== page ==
The forgotten of Saint-Louis

Photo: Lorenzo Mancini


A real scourge in West Africa, particularly in Senegal, the scandal of the so-called talibé children is today an internationally recognized problem. A consequence of the Senegalese authorities’laxity, the country currently has hundreds of thousands of children living in unsanitary conditions and forced to beg for many hours a day, all under the veil of a pseudo-Koranic education inculcated by an unscrupulous false marabout whose influence they live under. Here we shed light on a form of modern slavery described as it is experienced in the district of Sor Pikine in Saint-Louis.

Between 400,000 and 700,000 is the estimated number of talibé children in Senegal. By definition, a talibé child means a student of Islam. These students are most often boys between five and fifteen years old. Islam being the predominant religion in Senegal, the country has a plethora of Koranic schools called daaras. A daara is led by a marabout, a scholar of Islam who has a role as educator to these young children. Families send their childrens to daaras so that they receive a Koranic education supplemented by practical training in community life. However, since marabout status is not subject to any government regulations, a profusion of “false marabouts” are seen to disregard the role given to their well-meaning counterparts.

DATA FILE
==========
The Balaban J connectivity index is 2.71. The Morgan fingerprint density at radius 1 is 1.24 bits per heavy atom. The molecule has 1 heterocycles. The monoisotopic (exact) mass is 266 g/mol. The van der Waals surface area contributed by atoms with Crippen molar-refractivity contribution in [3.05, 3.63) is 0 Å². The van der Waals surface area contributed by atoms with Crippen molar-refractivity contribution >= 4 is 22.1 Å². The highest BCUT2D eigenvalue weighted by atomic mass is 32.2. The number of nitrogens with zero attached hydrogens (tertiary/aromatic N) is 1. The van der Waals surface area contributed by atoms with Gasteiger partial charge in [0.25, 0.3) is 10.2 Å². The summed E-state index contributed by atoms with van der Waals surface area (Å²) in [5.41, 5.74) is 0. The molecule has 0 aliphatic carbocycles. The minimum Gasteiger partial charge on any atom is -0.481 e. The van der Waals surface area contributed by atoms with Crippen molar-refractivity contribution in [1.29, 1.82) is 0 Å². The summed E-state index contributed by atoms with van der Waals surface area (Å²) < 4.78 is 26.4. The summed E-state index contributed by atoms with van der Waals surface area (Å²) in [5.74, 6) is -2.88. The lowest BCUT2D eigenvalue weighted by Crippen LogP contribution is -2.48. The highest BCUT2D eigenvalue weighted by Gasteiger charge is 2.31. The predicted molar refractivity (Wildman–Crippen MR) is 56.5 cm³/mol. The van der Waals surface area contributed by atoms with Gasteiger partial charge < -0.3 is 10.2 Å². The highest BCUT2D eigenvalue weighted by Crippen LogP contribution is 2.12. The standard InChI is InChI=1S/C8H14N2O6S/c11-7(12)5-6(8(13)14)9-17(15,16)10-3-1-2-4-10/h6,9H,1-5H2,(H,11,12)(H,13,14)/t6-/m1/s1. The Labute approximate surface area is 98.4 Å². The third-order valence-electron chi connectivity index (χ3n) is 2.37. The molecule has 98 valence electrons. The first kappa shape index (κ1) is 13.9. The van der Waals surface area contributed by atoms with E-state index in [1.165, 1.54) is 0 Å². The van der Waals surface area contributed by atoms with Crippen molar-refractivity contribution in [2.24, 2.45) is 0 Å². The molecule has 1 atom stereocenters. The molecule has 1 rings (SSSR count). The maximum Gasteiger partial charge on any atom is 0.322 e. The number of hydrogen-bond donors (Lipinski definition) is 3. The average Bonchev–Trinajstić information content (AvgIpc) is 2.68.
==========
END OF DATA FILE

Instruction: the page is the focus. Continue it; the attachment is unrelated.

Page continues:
Indeed, false talibés are nothing less than a “business” exploited at the will of these jailers. Forced to beg in the town’s streets, the talibés have the duty to collect a certain amount of money for their marabout. A severe punishment is inflicted on any child not reporting the amount laid down (physical or sexual violence). Although begging is part of the children’s education in Senegal to learn patience, humility and income sharing, it is not supposed to occupy most of their day. This drift towards slavery is nevertheless maintained by many marabouts (not all) who are anxious for personal gain at the expense of the deplorable life quality of the children they are supposed to educate.

About the author:
Lorenzo Mancini is a belgian photographer living in Tournai.

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